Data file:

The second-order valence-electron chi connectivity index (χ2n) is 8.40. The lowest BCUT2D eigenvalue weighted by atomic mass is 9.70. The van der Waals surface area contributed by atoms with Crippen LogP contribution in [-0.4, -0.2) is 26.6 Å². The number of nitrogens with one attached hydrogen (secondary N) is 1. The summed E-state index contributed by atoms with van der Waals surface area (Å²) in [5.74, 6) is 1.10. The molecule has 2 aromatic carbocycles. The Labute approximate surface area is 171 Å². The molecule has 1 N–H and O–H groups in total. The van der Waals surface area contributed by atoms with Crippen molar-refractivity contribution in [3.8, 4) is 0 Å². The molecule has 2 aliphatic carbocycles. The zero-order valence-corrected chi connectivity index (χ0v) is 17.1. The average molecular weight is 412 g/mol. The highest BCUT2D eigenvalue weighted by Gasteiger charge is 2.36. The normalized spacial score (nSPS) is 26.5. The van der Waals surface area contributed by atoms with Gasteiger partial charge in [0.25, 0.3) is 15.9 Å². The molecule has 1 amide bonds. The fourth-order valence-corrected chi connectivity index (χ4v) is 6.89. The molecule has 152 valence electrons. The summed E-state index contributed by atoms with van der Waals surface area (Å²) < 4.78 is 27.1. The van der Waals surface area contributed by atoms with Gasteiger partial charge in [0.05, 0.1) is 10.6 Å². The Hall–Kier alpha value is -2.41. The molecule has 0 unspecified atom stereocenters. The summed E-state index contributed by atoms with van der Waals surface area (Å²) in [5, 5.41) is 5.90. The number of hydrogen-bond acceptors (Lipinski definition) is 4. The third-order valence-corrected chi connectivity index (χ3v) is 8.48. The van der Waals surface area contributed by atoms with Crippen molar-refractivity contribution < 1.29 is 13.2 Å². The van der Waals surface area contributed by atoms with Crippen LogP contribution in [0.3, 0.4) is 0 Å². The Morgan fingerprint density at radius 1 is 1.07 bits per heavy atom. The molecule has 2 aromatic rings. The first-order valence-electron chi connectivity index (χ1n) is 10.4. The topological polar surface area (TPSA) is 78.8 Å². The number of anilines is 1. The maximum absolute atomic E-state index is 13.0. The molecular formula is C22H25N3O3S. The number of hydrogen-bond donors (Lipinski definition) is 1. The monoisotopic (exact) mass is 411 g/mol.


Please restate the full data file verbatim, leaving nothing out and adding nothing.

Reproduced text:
The second-order valence-electron chi connectivity index (χ2n) is 8.40. The lowest BCUT2D eigenvalue weighted by atomic mass is 9.70. The van der Waals surface area contributed by atoms with Crippen LogP contribution in [-0.4, -0.2) is 26.6 Å². The number of nitrogens with one attached hydrogen (secondary N) is 1. The summed E-state index contributed by atoms with van der Waals surface area (Å²) in [5.74, 6) is 1.10. The molecule has 2 aromatic carbocycles. The Labute approximate surface area is 171 Å². The molecule has 1 N–H and O–H groups in total. The van der Waals surface area contributed by atoms with Crippen molar-refractivity contribution in [3.8, 4) is 0 Å². The molecule has 2 aliphatic carbocycles. The zero-order valence-corrected chi connectivity index (χ0v) is 17.1. The average molecular weight is 412 g/mol. The highest BCUT2D eigenvalue weighted by Gasteiger charge is 2.36. The normalized spacial score (nSPS) is 26.5. The van der Waals surface area contributed by atoms with Gasteiger partial charge in [0.25, 0.3) is 15.9 Å². The molecule has 1 amide bonds. The fourth-order valence-corrected chi connectivity index (χ4v) is 6.89. The molecule has 152 valence electrons. The summed E-state index contributed by atoms with van der Waals surface area (Å²) < 4.78 is 27.1. The van der Waals surface area contributed by atoms with Gasteiger partial charge in [0.05, 0.1) is 10.6 Å². The Hall–Kier alpha value is -2.41. The molecule has 0 unspecified atom stereocenters. The summed E-state index contributed by atoms with van der Waals surface area (Å²) in [5, 5.41) is 5.90. The number of hydrogen-bond acceptors (Lipinski definition) is 4. The third-order valence-corrected chi connectivity index (χ3v) is 8.48. The van der Waals surface area contributed by atoms with Crippen molar-refractivity contribution < 1.29 is 13.2 Å². The van der Waals surface area contributed by atoms with Crippen LogP contribution in [0.3, 0.4) is 0 Å². The Morgan fingerprint density at radius 1 is 1.07 bits per heavy atom. The molecule has 2 aromatic rings. The first-order valence-electron chi connectivity index (χ1n) is 10.4. The topological polar surface area (TPSA) is 78.8 Å². The number of anilines is 1. The maximum absolute atomic E-state index is 13.0. The molecular formula is C22H25N3O3S. The number of hydrogen-bond donors (Lipinski definition) is 1. The monoisotopic (exact) mass is 411 g/mol.